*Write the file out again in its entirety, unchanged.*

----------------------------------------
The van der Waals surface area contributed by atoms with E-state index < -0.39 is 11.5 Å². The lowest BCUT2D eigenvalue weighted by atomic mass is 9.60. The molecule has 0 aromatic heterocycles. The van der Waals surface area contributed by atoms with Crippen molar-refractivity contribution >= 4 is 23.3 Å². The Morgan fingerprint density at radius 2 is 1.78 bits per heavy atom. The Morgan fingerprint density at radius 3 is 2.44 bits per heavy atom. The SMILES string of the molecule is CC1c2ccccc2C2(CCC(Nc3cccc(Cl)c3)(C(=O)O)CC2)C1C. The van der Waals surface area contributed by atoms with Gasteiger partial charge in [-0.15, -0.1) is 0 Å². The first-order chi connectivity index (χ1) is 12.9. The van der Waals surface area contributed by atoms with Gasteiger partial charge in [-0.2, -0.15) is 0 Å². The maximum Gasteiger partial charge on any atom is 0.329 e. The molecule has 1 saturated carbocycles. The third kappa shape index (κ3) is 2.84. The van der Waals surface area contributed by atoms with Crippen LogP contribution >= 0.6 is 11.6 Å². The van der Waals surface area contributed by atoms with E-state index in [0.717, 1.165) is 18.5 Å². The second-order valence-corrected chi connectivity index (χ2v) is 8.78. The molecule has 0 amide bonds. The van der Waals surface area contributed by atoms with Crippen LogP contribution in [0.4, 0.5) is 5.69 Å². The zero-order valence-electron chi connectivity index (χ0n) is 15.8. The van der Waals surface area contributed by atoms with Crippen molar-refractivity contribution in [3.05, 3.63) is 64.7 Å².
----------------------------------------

The van der Waals surface area contributed by atoms with E-state index < -0.39 is 11.5 Å². The lowest BCUT2D eigenvalue weighted by atomic mass is 9.60. The molecule has 0 aromatic heterocycles. The van der Waals surface area contributed by atoms with Crippen molar-refractivity contribution >= 4 is 23.3 Å². The Morgan fingerprint density at radius 2 is 1.78 bits per heavy atom. The Morgan fingerprint density at radius 3 is 2.44 bits per heavy atom. The SMILES string of the molecule is CC1c2ccccc2C2(CCC(Nc3cccc(Cl)c3)(C(=O)O)CC2)C1C. The van der Waals surface area contributed by atoms with Gasteiger partial charge in [-0.15, -0.1) is 0 Å². The first-order chi connectivity index (χ1) is 12.9. The van der Waals surface area contributed by atoms with Gasteiger partial charge in [-0.2, -0.15) is 0 Å². The maximum Gasteiger partial charge on any atom is 0.329 e. The molecule has 1 saturated carbocycles. The third kappa shape index (κ3) is 2.84. The van der Waals surface area contributed by atoms with Crippen LogP contribution >= 0.6 is 11.6 Å². The van der Waals surface area contributed by atoms with E-state index in [0.717, 1.165) is 18.5 Å². The second-order valence-corrected chi connectivity index (χ2v) is 8.78. The molecule has 0 amide bonds. The van der Waals surface area contributed by atoms with Crippen LogP contribution in [0.4, 0.5) is 5.69 Å². The zero-order valence-electron chi connectivity index (χ0n) is 15.8. The van der Waals surface area contributed by atoms with Crippen molar-refractivity contribution in [3.05, 3.63) is 64.7 Å².